The transcription factor nuclear factor-κB (NF-κB) is central to the innate and acquired immune response to microbial pathogens, coordinating cellular responses to the presence of infection. Here we demonstrate a direct role for NF-κB activation in controlling intracellular infection in nonimmune cells. Trypanosoma cruzi is an intracellular parasite of mammalian cells with a marked preference for infection of myocytes. The molecular basis for this tissue tropism is unknown. Trypomastigotes, the infectious stage of T. cruzi, activate nuclear translocation and DNA binding of NF-κB p65 subunit and NF-κB-dependent gene expression in epithelial cells, endothelial cells, and fibroblasts. Inactivation of epithelial cell NF-κB signaling by inducible expression of the inhibitory mutant IκBaM significantly enhances parasite invasion. T. cruzi do not activate NF-κB in cells derived from skeletal, smooth, or cardiac muscle, despite the ability of these cells to respond to tumor necrosis factor-α with NF-κB activation. The in vitro infection level in these muscle-derived cells is more than double that seen in the other cell types tested. Therefore, the ability of T. cruzi to activate NF-κB correlates inversely with susceptibility to infection, suggesting that NF-κB activation is a determinant of the intracellular survival and tissue tropism of T. cruzi.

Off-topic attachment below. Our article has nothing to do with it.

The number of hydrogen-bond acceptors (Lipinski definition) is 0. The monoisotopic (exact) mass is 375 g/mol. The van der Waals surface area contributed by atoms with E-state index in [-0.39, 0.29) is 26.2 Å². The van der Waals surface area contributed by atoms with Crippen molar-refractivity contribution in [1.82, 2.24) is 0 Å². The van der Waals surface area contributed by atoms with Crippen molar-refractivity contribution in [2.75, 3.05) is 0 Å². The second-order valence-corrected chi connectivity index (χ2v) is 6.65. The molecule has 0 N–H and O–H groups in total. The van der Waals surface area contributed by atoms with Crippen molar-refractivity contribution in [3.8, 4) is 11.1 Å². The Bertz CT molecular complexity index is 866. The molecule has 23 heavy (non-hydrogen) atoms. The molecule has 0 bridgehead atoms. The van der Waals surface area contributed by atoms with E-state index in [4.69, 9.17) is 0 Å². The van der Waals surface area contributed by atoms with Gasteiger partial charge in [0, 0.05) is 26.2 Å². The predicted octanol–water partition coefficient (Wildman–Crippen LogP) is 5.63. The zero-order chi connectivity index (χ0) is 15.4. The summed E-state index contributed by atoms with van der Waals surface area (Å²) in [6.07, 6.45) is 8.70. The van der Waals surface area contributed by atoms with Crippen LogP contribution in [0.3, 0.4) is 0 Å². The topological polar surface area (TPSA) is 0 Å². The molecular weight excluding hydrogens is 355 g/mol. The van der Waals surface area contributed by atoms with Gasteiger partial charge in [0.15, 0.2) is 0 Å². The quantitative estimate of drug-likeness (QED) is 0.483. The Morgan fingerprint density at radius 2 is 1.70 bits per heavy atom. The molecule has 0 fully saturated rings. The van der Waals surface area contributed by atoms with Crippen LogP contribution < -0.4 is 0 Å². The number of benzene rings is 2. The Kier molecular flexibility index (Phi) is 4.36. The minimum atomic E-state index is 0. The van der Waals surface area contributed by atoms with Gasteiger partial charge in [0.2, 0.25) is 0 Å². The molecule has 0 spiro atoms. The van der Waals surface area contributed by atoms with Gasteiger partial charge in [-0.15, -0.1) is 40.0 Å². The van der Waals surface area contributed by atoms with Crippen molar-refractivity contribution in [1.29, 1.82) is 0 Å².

|Original language||English (US)|
|Number of pages||8|
|Journal||Molecular Biology of the Cell|
|State||Published - Jan 2000|
ASJC Scopus subject areas
- Molecular Biology
- Cell Biology